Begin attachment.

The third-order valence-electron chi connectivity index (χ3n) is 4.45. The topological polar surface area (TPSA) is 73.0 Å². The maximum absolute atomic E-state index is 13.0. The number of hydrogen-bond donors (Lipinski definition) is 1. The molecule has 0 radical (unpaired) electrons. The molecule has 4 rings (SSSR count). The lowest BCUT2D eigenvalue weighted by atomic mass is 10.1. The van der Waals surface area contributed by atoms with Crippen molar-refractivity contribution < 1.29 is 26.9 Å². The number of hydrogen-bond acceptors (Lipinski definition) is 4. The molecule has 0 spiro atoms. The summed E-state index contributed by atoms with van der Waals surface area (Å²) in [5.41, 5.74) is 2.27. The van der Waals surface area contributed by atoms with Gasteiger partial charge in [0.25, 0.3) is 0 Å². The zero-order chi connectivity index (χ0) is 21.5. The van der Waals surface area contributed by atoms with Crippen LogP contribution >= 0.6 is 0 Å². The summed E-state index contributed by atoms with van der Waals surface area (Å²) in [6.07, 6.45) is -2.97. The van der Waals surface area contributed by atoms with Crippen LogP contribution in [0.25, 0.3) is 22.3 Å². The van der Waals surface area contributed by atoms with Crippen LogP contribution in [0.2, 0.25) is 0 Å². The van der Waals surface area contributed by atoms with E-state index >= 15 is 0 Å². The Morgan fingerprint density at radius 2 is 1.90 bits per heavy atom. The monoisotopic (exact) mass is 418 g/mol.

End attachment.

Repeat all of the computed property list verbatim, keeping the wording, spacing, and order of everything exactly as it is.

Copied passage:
The third-order valence-electron chi connectivity index (χ3n) is 4.45. The topological polar surface area (TPSA) is 73.0 Å². The maximum absolute atomic E-state index is 13.0. The number of hydrogen-bond donors (Lipinski definition) is 1. The molecule has 0 radical (unpaired) electrons. The molecule has 4 rings (SSSR count). The lowest BCUT2D eigenvalue weighted by atomic mass is 10.1. The van der Waals surface area contributed by atoms with Crippen molar-refractivity contribution < 1.29 is 26.9 Å². The number of hydrogen-bond acceptors (Lipinski definition) is 4. The molecule has 0 spiro atoms. The summed E-state index contributed by atoms with van der Waals surface area (Å²) in [5.41, 5.74) is 2.27. The van der Waals surface area contributed by atoms with Gasteiger partial charge in [0.25, 0.3) is 0 Å². The zero-order chi connectivity index (χ0) is 21.5. The van der Waals surface area contributed by atoms with Crippen LogP contribution >= 0.6 is 0 Å². The summed E-state index contributed by atoms with van der Waals surface area (Å²) in [6.07, 6.45) is -2.97. The van der Waals surface area contributed by atoms with Crippen LogP contribution in [0.25, 0.3) is 22.3 Å². The van der Waals surface area contributed by atoms with Crippen LogP contribution in [0.2, 0.25) is 0 Å². The van der Waals surface area contributed by atoms with E-state index >= 15 is 0 Å². The Morgan fingerprint density at radius 2 is 1.90 bits per heavy atom. The monoisotopic (exact) mass is 418 g/mol.